78. 78. TYPES OF CONJOINT ANALYSIS 3. Menu-based 1. Respondents are shown a list of features and levels 2. They have to choose among options 3. Example: Airtel My Plan
  79. 79. TYPES OF CONJOINT ANALYSIS
  80. 80. 4. Full profile rating based – Display series of product profile – Typically rated on likelihood to purchase or preference scale
  81. 81. 5. Self explicate – Direct ask of features and levels – Each feature is presented separately for evaluation – Respondents rate all remaining features according to desirability
  82. 82. ADVANTAGES • Estimates psychological tradeoffs that consumers make when evaluating several attributes together • Measures preferences at the individual level • Uncovers real or hidden drivers which may not be apparent to the respondent themselves • Realistic choice or shopping task • Used to develop needs based segmentation
  83. 83. DISADVANTAGES • Designing conjoint studies can be complex • With too many options, respondents resort to simplification strategies • Respondents are unable to articulate attitudes toward new categories • Poorly designed studies may over-value emotional/preference variables and undervalue concrete variables • Does not take into account the number items per purchase so it can give a poor reading of market share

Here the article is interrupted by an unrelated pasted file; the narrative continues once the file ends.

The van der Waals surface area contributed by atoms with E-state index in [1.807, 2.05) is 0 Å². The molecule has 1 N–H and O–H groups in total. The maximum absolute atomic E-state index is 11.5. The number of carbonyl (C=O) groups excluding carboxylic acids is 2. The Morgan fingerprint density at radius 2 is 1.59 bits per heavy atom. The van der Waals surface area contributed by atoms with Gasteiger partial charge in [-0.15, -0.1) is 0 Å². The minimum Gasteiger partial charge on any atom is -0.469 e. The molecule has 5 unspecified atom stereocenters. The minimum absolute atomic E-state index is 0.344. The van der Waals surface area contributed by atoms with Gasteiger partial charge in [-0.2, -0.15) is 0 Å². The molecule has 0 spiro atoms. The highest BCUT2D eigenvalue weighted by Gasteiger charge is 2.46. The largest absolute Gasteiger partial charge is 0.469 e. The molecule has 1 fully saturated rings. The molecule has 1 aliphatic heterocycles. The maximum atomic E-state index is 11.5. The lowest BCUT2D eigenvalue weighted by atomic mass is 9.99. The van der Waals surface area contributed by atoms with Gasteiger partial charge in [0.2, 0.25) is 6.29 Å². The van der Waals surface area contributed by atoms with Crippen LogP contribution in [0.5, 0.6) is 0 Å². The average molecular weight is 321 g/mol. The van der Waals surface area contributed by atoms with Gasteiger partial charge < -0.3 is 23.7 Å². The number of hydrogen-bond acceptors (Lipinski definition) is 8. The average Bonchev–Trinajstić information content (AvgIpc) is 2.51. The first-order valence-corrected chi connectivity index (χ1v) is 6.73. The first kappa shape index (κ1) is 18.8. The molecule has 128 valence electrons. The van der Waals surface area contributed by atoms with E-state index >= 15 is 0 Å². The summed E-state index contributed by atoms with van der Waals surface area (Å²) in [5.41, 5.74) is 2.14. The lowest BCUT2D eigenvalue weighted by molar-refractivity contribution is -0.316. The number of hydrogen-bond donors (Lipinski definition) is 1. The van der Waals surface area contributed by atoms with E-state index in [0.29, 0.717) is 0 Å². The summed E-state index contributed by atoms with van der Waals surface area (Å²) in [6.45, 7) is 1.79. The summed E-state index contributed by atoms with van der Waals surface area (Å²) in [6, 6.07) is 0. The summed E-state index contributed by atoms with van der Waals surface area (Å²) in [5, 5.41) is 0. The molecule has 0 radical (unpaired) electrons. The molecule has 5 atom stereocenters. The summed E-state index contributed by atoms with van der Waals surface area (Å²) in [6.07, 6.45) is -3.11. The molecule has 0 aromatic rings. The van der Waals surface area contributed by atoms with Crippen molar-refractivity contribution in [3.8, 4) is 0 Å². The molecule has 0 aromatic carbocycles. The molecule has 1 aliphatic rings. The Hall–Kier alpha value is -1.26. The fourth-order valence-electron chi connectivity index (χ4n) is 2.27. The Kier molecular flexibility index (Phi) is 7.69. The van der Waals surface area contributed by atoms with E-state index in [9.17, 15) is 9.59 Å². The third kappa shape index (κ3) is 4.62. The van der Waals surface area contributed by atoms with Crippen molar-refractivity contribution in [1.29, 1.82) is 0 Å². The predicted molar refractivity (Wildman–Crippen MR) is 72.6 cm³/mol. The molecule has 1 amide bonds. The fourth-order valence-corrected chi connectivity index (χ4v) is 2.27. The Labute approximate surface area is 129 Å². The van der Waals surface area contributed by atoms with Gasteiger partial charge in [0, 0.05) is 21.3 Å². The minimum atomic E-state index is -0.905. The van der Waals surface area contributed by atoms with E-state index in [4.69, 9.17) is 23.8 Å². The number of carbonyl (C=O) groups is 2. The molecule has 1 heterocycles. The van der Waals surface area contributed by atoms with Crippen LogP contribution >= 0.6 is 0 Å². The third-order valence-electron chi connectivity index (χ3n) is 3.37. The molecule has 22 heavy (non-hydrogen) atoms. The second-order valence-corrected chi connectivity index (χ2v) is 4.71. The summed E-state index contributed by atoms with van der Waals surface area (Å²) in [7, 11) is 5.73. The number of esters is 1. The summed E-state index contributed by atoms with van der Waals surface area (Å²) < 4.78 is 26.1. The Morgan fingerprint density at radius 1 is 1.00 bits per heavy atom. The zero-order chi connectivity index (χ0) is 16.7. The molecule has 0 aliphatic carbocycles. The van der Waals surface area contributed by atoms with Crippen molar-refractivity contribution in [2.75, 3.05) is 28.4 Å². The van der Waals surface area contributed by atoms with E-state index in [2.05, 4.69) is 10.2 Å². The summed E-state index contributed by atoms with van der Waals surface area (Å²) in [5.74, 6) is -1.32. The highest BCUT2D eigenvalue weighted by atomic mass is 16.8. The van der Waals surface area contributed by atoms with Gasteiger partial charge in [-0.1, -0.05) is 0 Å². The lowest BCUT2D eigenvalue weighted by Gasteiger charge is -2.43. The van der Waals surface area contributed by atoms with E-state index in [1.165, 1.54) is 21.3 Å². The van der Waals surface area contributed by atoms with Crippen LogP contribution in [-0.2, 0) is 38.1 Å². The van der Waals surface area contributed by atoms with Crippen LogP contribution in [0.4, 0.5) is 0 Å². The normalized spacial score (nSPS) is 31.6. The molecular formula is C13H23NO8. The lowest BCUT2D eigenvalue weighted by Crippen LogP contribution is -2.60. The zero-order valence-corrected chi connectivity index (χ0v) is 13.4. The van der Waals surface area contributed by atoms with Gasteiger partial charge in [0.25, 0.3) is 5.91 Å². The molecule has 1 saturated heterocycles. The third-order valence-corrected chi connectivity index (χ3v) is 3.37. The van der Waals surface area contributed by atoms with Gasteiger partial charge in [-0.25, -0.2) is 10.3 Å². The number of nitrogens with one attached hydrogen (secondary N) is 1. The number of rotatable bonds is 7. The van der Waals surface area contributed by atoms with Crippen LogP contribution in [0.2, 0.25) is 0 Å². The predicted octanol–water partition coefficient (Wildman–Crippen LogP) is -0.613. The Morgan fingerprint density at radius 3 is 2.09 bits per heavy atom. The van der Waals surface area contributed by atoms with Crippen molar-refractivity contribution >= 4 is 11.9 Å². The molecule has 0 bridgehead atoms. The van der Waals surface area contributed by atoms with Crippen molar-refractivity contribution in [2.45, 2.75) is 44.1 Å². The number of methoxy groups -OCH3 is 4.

84. 84. MULTIDIMENSIONAL SCALING
  85. 85. EXAMPLE A researcher may give test subjects several varieties of apple and have them make comparisons on several criteria between two apples at a time. Once all the apples are directly compared to each other variety, the data is plotted on a graph that shows how similar one type is to another.
  86. 86. MEANING • Multidimensional scaling (MDS) is a means of visualizing the level of similarity of individual cases of a dataset. • Multidimensional scaling is a method used to create comparisons between things that are difficult to compare. • The end result of this process is generally a two-dimensional chart that shows a level of similarity between various items, all relative to one another.
  87. 87. APPLICATIONS OF MDS • Understanding the position of brands in the marketplace relative to groups of homogeneous consumers. • Identifying new products by looking for white space opportunities or gaps. • Gauging the effectiveness of advertising by identifying the brands position before and after a campaign. • Assessing the attitudes and perceptions of consumers. • Determine what attributes the brand owns and what attributes competitors own.
  88. 88. THANK YOU